For much of 2009 and 2010, Inga Geipel huddled over a series of computer monitors in a four- by four-meter chicken-wire cage along the rainforest of Barro Colorado Island. Across the way, Geipel, a scientist at the Smithsonian Tropical Research Institute (STRI) in Panama, had rigged an enclosure which she’d designed to mimic the surrounding environment. A bat, some artificial leaves, a suspended dragonfly and a camera were inside this tropical pen.
Late into the night, a bleary-eyed Geipel watched to see if the common big-eared bat could use its echolocation capabilities to catch the dragonfly, even though the insect wasn’t moving or making any noise. Striking the insect would only take two or three seconds, so she was afraid to even blink.
“The funny part is that these bats are fairly small”—they weigh around 6 grams—“and the prey items they sometimes eat are as large as them,” Geipel says. “If they eat one of these prey items, they basically fall asleep. Imagine you eat a steak that’s nearly your size, and then you just fall into this food coma. So most of the time I spent watching the sleeping bat and trying not to fall asleep myself.”
All the late nights paid off. In a study published today in the journal Current Biology, Geipel and a team of biologists documented how these bats use a clever and previously unknown hunting technique to catch difficult-to-spot prey: They angle sound waves off of leafs to home in on their prey, treating leaves as “acoustic mirrors.”
Most bats target their prey through echolocation, projecting sound waves and sensing the signals that bounce off what’s in front of them. While echolocation is a common feature among ocean animals like whales and dolphins, besides a few bird species, bats are one of the only land animals to use the technique.
Typically, echolocation can’t detect a motionless dragonfly perched on a leaf. The sound waves bouncing off the leaf would drown out any signal coming from the insect itself.
“For decades it was thought to be a sensory impossibility for bats to use echolocation to find silent, motionless prey in the clutter of the rainforest understory,” says Rachel Page, a Smithsonian animal behavior researcher at STRI who was not involved in the study, in an email. “Here, Geipel and her team elegantly show how this ‘impossibility’ actually takes place.”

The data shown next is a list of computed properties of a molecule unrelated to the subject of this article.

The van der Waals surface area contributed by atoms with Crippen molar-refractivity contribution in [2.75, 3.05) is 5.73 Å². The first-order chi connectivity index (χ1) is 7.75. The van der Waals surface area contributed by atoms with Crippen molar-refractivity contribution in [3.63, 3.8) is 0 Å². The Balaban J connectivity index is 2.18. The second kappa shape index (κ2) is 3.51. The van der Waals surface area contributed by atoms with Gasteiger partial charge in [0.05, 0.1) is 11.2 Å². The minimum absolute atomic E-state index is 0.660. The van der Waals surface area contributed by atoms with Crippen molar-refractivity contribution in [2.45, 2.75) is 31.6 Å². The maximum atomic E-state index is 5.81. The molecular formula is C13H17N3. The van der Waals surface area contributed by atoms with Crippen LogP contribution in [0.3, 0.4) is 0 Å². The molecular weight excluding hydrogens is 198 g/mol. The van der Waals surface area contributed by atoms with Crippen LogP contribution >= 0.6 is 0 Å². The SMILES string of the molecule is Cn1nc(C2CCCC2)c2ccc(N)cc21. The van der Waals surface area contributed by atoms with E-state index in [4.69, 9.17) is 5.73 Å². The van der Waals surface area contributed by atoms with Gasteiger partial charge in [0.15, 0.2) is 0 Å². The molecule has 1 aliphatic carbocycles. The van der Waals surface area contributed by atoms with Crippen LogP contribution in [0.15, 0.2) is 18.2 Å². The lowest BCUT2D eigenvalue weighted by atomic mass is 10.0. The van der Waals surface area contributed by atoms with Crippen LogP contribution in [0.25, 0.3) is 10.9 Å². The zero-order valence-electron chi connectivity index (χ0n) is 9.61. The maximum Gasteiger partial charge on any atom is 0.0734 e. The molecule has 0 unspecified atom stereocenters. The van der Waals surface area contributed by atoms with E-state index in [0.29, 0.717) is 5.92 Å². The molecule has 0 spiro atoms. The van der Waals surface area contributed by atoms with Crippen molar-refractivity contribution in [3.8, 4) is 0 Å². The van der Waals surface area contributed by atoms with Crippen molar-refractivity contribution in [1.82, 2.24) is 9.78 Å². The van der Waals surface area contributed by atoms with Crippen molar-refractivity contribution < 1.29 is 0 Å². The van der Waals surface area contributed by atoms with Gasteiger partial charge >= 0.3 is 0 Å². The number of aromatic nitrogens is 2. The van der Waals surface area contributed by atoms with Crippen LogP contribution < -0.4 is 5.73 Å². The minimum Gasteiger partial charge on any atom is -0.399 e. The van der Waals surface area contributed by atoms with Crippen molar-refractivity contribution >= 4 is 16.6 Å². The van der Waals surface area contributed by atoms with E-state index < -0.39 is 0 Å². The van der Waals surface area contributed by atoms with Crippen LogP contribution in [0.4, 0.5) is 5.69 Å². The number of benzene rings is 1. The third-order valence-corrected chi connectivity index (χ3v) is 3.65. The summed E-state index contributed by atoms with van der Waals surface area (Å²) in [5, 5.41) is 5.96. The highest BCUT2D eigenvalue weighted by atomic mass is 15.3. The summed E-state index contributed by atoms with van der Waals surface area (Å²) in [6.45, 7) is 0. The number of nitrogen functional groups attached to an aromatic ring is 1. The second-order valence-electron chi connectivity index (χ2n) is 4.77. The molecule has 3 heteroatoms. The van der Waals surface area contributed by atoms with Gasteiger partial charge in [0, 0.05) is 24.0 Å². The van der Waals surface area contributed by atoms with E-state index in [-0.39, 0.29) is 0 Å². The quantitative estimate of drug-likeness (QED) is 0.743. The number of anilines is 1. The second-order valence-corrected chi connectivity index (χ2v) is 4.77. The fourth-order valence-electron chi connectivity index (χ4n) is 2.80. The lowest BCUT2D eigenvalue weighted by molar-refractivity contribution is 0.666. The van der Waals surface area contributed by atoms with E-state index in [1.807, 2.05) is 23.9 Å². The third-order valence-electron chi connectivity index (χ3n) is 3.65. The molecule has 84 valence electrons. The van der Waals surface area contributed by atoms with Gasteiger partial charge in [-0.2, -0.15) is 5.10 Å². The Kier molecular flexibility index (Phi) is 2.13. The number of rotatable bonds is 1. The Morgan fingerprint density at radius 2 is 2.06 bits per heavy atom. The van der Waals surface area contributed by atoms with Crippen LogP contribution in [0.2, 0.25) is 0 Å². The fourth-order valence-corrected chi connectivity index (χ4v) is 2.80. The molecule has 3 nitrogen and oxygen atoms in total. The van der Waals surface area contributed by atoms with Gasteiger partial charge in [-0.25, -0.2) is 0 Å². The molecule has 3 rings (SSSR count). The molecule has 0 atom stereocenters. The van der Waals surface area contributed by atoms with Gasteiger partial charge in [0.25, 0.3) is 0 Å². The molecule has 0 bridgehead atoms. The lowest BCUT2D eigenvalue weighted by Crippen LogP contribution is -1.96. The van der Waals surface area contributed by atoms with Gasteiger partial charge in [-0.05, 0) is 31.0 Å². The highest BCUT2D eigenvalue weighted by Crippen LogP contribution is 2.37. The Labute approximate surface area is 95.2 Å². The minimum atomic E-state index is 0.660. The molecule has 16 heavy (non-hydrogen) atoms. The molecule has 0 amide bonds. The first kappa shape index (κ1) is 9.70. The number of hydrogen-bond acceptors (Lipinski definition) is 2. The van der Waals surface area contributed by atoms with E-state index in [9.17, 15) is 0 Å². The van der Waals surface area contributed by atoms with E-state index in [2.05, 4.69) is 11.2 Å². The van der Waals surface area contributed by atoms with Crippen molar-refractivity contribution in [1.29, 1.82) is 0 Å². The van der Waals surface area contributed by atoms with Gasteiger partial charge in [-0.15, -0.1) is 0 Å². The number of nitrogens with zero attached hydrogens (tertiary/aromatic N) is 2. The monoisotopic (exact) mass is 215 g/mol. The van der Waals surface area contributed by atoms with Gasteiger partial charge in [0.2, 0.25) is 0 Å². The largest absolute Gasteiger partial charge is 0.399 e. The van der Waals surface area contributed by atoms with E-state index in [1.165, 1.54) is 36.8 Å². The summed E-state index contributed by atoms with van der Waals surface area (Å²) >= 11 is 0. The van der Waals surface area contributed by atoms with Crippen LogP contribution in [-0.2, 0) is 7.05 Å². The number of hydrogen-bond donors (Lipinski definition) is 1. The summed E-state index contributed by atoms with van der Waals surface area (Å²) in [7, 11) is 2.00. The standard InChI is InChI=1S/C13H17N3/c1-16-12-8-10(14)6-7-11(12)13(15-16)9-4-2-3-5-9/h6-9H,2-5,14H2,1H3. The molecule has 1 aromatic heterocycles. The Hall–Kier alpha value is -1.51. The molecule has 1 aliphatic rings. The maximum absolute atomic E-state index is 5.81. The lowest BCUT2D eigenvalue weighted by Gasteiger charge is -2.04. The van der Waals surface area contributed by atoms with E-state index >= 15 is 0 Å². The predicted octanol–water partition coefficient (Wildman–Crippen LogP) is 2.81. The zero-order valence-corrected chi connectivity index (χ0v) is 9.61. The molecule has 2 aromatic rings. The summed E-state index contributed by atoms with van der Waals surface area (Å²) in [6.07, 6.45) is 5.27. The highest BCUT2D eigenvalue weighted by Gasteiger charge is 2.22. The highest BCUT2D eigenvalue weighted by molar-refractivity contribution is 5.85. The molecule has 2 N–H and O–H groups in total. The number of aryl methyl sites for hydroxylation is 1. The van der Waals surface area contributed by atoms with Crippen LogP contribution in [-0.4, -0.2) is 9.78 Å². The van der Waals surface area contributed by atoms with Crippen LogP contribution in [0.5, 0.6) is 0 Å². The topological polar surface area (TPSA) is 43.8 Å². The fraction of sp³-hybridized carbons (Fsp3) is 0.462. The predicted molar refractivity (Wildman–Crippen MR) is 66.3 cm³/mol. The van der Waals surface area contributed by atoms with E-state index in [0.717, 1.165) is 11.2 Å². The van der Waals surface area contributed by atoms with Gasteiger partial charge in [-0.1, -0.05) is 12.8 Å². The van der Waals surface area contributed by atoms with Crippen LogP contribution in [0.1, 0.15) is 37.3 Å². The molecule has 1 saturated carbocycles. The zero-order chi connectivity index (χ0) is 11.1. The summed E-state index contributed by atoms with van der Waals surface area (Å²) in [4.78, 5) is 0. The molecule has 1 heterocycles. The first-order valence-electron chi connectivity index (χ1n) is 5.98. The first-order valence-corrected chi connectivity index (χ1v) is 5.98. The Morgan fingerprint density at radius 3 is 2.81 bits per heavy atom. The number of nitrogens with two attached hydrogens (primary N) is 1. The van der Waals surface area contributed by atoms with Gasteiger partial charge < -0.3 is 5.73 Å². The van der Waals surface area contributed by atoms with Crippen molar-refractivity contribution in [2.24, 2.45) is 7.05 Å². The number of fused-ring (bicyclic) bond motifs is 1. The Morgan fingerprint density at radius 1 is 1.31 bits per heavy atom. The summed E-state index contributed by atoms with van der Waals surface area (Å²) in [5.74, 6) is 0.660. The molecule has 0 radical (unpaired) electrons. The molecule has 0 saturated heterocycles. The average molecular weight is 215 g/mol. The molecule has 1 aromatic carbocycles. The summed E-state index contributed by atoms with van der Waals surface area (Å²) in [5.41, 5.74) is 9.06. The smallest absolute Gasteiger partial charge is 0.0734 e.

But early on, Geipel realized she had stumbled upon something new. “This bat found the strategy by approaching leaves from oblique angles,” she says. “That enables them to detect the prey.”
Geipel and colleagues' study challenges the assumption that silence can be an effective self-preservation tool for bat prey. “The study reveals a new step in the evolutionary arms race between the sensory systems of predators and their prey,” Page says
To understand this evolutionary battle, consider the multi-millennia skirmish between bats and moths. Bats love moths: They’re large, nutritious sources of food for an animal that can eat virtually its own body weight in insects each night. Yet because they are such coveted prey among bat species, moths have developed a host of strategies to combat echolocation. Some moth species, for instance, have scales that actually “jam” bat sonar in order to avoid detection. Others have developed ears that can detect echolocation ultrasounds, so the insects can flee before they fall prey to an approaching bat.
Bats have not taken these evolutionary counter-measures lightly. In response, some bat species like the Barbastelle bat began using alternate ultrasound signals, or “stealth echolocation,” that moths cannot detect.
The use of leaves as acoustic mirrors is the latest frontier in the struggle between bats, and their prey. Although Geipel did not use moths in her experiment, she believes that future scientists will uncover the same leaf-mirror techniques in a number of other bat species, including the vespertilionid family of microbats that are especially adept at hunting moths.
“Most bats are open foragers, so they catch insects that fly somewhere in the open,” says Dieter Vanderelst, a researcher at the University of Cincinnati and coauthor of the study. Open-air hunting keeps echolocation sonars from clashing with the surrounding environment.
Yet the fact that the common big-eared bat has devised a way around this problem suggests to Vanderelst that more surprises might lie ahead in the bat's technological battle for supremacy over its prey. “Maybe there are other ways in which bats deal with the limitations of sonar,” he says. “We might end up finding other behaviors in bats that deal with these shortcomings.”
Studying echolocation also has implications beyond just bats: Vanderelst believes that humans should take note of bat strategies as we fine-tune our own sonar equipment.
“We can learn from how bats use sonar, for example, for robotics applications or drone applications or even radar applications,” he says. The world’s only flying mammals still have a lot to teach us humans.